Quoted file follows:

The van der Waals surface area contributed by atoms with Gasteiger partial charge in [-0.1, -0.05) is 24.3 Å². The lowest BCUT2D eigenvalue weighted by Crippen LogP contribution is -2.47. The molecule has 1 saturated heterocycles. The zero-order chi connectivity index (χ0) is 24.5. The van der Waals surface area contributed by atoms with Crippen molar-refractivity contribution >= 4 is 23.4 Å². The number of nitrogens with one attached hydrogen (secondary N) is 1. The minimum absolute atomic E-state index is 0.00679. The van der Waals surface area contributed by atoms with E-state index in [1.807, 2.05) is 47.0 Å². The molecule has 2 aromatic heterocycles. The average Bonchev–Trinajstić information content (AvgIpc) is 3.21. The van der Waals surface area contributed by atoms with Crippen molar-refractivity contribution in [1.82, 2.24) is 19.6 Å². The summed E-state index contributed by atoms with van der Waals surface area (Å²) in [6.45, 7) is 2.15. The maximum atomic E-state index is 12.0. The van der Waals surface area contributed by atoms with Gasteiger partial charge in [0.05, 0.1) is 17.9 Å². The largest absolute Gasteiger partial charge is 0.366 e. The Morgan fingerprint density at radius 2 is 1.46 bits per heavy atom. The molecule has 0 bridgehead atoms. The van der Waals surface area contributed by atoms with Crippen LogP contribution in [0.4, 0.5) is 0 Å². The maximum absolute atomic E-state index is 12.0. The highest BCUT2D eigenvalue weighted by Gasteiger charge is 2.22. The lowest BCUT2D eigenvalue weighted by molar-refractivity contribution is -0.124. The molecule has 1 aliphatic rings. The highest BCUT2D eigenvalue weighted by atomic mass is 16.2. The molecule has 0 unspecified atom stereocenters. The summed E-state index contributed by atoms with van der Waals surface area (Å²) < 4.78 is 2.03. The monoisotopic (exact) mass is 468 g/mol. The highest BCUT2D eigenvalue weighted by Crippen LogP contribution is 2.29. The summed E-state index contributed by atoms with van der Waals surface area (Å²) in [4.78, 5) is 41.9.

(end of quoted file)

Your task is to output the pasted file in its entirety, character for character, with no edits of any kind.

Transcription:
The van der Waals surface area contributed by atoms with Gasteiger partial charge in [-0.1, -0.05) is 24.3 Å². The lowest BCUT2D eigenvalue weighted by Crippen LogP contribution is -2.47. The molecule has 1 saturated heterocycles. The zero-order chi connectivity index (χ0) is 24.5. The van der Waals surface area contributed by atoms with Crippen molar-refractivity contribution >= 4 is 23.4 Å². The number of nitrogens with one attached hydrogen (secondary N) is 1. The minimum absolute atomic E-state index is 0.00679. The van der Waals surface area contributed by atoms with E-state index in [1.807, 2.05) is 47.0 Å². The molecule has 2 aromatic heterocycles. The average Bonchev–Trinajstić information content (AvgIpc) is 3.21. The van der Waals surface area contributed by atoms with Crippen molar-refractivity contribution in [1.82, 2.24) is 19.6 Å². The summed E-state index contributed by atoms with van der Waals surface area (Å²) in [6.45, 7) is 2.15. The maximum atomic E-state index is 12.0. The van der Waals surface area contributed by atoms with Gasteiger partial charge in [0.05, 0.1) is 17.9 Å². The largest absolute Gasteiger partial charge is 0.366 e. The Morgan fingerprint density at radius 2 is 1.46 bits per heavy atom. The molecule has 0 bridgehead atoms. The van der Waals surface area contributed by atoms with Crippen LogP contribution in [0.4, 0.5) is 0 Å². The maximum absolute atomic E-state index is 12.0. The highest BCUT2D eigenvalue weighted by Gasteiger charge is 2.22. The lowest BCUT2D eigenvalue weighted by molar-refractivity contribution is -0.124. The molecule has 1 aliphatic rings. The highest BCUT2D eigenvalue weighted by atomic mass is 16.2. The molecule has 0 unspecified atom stereocenters. The summed E-state index contributed by atoms with van der Waals surface area (Å²) < 4.78 is 2.03. The monoisotopic (exact) mass is 468 g/mol. The highest BCUT2D eigenvalue weighted by Crippen LogP contribution is 2.29. The summed E-state index contributed by atoms with van der Waals surface area (Å²) in [4.78, 5) is 41.9.